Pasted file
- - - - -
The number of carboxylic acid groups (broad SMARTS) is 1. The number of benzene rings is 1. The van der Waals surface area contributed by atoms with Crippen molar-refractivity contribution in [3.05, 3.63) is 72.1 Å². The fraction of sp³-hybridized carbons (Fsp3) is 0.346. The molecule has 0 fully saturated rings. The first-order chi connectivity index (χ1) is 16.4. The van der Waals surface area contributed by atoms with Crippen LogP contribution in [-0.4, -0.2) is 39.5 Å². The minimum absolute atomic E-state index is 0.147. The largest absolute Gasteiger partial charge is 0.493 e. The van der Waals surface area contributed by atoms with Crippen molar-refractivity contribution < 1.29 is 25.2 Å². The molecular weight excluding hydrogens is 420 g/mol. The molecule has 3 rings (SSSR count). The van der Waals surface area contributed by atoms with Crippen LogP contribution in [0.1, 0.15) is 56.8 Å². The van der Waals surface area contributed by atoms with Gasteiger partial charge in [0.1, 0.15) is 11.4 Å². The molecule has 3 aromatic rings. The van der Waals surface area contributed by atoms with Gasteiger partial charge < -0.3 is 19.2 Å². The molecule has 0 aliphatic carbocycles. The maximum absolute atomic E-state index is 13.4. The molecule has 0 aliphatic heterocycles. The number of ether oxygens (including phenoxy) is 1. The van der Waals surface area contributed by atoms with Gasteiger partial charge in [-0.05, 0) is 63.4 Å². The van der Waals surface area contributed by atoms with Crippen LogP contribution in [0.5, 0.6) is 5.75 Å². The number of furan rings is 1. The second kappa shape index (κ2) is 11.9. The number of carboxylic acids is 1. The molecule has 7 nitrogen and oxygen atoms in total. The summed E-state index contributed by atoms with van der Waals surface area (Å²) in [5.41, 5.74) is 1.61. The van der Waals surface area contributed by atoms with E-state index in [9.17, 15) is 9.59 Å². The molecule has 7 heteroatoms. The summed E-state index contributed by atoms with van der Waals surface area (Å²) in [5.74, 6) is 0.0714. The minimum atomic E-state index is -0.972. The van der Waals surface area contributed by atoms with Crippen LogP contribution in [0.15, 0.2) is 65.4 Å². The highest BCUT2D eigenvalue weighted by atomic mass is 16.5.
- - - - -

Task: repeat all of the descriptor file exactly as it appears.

The number of carboxylic acid groups (broad SMARTS) is 1. The number of benzene rings is 1. The van der Waals surface area contributed by atoms with Crippen molar-refractivity contribution in [3.05, 3.63) is 72.1 Å². The fraction of sp³-hybridized carbons (Fsp3) is 0.346. The molecule has 0 fully saturated rings. The first-order chi connectivity index (χ1) is 16.4. The van der Waals surface area contributed by atoms with Crippen LogP contribution in [-0.4, -0.2) is 39.5 Å². The minimum absolute atomic E-state index is 0.147. The largest absolute Gasteiger partial charge is 0.493 e. The van der Waals surface area contributed by atoms with Crippen molar-refractivity contribution < 1.29 is 25.2 Å². The molecular weight excluding hydrogens is 420 g/mol. The molecule has 3 rings (SSSR count). The van der Waals surface area contributed by atoms with Crippen LogP contribution in [0.1, 0.15) is 56.8 Å². The van der Waals surface area contributed by atoms with Gasteiger partial charge in [0.1, 0.15) is 11.4 Å². The molecule has 3 aromatic rings. The van der Waals surface area contributed by atoms with Gasteiger partial charge < -0.3 is 19.2 Å². The molecule has 0 aliphatic carbocycles. The maximum absolute atomic E-state index is 13.4. The molecule has 0 aliphatic heterocycles. The number of ether oxygens (including phenoxy) is 1. The van der Waals surface area contributed by atoms with Gasteiger partial charge in [-0.05, 0) is 63.4 Å². The van der Waals surface area contributed by atoms with Crippen LogP contribution in [0.5, 0.6) is 5.75 Å². The number of furan rings is 1. The second kappa shape index (κ2) is 11.9. The number of carboxylic acids is 1. The molecule has 7 nitrogen and oxygen atoms in total. The summed E-state index contributed by atoms with van der Waals surface area (Å²) in [5.41, 5.74) is 1.61. The van der Waals surface area contributed by atoms with E-state index in [9.17, 15) is 9.59 Å². The molecule has 7 heteroatoms. The summed E-state index contributed by atoms with van der Waals surface area (Å²) in [5.74, 6) is 0.0714. The minimum atomic E-state index is -0.972. The van der Waals surface area contributed by atoms with Crippen LogP contribution in [0.15, 0.2) is 65.4 Å². The highest BCUT2D eigenvalue weighted by atomic mass is 16.5.